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Could the Paris attacks impact the presidential race? Probably not, expert says




San Francisco City Hall is lit up with the colors of the French flag following the terror attacks in Paris on November 14, 2015 in San Francisco, California. At least 129 people have been killed and over 300 are injured in Paris following a series of terrorist acts in the French capital on Friday.
San Francisco City Hall is lit up with the colors of the French flag following the terror attacks in Paris on November 14, 2015 in San Francisco, California. At least 129 people have been killed and over 300 are injured in Paris following a series of terrorist acts in the French capital on Friday.
Justin Sullivan/Getty Images

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The attacks in Paris have altered the tone of the presidential election -- at least for now.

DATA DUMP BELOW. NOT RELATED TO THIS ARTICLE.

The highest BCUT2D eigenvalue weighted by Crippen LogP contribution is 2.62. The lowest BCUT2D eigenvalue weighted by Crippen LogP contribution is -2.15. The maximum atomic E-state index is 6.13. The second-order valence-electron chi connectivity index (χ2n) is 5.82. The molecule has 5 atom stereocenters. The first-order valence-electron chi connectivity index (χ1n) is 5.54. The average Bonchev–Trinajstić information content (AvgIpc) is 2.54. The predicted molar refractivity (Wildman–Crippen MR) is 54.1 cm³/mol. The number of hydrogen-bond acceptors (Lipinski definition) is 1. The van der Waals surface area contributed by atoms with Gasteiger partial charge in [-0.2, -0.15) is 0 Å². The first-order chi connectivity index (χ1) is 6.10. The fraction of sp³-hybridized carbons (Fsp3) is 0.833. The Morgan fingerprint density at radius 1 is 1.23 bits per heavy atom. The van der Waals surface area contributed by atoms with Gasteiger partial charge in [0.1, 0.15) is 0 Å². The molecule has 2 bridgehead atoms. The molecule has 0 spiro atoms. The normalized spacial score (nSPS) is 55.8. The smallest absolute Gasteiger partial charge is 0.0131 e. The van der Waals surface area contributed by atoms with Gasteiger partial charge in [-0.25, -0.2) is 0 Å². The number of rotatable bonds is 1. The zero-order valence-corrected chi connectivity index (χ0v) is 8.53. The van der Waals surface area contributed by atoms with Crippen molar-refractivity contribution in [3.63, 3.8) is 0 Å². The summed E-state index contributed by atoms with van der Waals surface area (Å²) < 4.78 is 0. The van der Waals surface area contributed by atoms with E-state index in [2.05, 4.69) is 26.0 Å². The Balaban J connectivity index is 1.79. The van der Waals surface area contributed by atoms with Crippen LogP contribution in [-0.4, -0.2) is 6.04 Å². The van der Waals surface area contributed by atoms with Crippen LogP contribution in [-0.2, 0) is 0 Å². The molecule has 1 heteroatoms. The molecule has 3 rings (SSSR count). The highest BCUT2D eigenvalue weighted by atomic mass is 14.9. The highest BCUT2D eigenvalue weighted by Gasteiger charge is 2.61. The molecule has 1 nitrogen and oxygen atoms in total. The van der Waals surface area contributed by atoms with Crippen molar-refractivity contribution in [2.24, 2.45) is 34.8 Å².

In the wake of the violence, Republican candidates were quick to criticize the policies of the Obama Administration. Former Arkansas governor Mike Huckabee asked House Speaker Paul Ryan to put an end to the Administration's plan to accept Syrian refugees. In a TV interview Sunday, Jeb Bush called for a no-fly zone over Syria -- a move the president has so far rejected.

Meanwhile, at Saturday's Democratic debate, candidates faced tough questions about how they would deal with the so-called Islamic State.

Will the Paris attacks have any effect on primary voters? Take Two put that question to Philip Seib, professor of public diplomacy and international relations at USC.

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